Sharp readers of the latest edition of the Smithsonian magazine spotted a familiar name in the story about the debate over when humans came to America: Ted Goebel, of the Washington and Lee Class of 1986.
Ted is associate director of the Center for the Study of the First Americans at Texas A&M University, where he also holds the Endowed Professorship in First Americans Studies.
An independent-work major with a concentration in anthropology at W&L, Ted received both his M.A. and Ph.D. in anthropology from the University of Alaska at Fairbanks. He taught at Southern Oregon University, the University of Nevada, Las Vegas and the University of Nevada, Reno before joining the center at Texas A&M in 2006.
He focuses his research on the Ice Age origins of the first Americans, and he directs field-based archaeological projects in Alaska and in the Great Basin in Eastern Nevada. Ted has published his findings in major research journals in his field, and he co-edited the 2011 volume, "From the Yenisei to the Yukon." Ted was part of a major international study trying to solve the mystery of the extinction of the megafauna at the end of the last Ice Age. That research was described in Nature magazine in November 2011, and you can watch him explain the findings of that work in this video:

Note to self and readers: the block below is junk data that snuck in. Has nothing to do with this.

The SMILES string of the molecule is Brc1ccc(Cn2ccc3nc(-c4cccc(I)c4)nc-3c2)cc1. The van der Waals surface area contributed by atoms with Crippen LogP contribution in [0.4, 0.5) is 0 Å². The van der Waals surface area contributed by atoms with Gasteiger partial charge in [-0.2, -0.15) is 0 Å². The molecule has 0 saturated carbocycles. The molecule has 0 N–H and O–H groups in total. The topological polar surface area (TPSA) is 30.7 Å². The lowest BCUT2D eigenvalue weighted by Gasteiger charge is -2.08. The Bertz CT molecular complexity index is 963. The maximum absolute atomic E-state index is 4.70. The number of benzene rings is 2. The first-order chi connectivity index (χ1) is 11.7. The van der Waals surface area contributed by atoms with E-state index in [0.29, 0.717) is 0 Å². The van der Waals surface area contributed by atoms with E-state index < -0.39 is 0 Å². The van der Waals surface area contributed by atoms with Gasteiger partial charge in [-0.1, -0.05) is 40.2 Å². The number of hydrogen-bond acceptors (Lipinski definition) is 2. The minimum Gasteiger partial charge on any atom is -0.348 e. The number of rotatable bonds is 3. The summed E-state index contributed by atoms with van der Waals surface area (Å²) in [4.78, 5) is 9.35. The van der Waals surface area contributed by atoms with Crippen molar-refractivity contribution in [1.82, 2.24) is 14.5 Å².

The Smithsonian piece explores recent scientific findings indicating that humans arrived in the Americas earlier than thought. But the debate is on, and you can read Ted's role in the conversation on the magazine's website.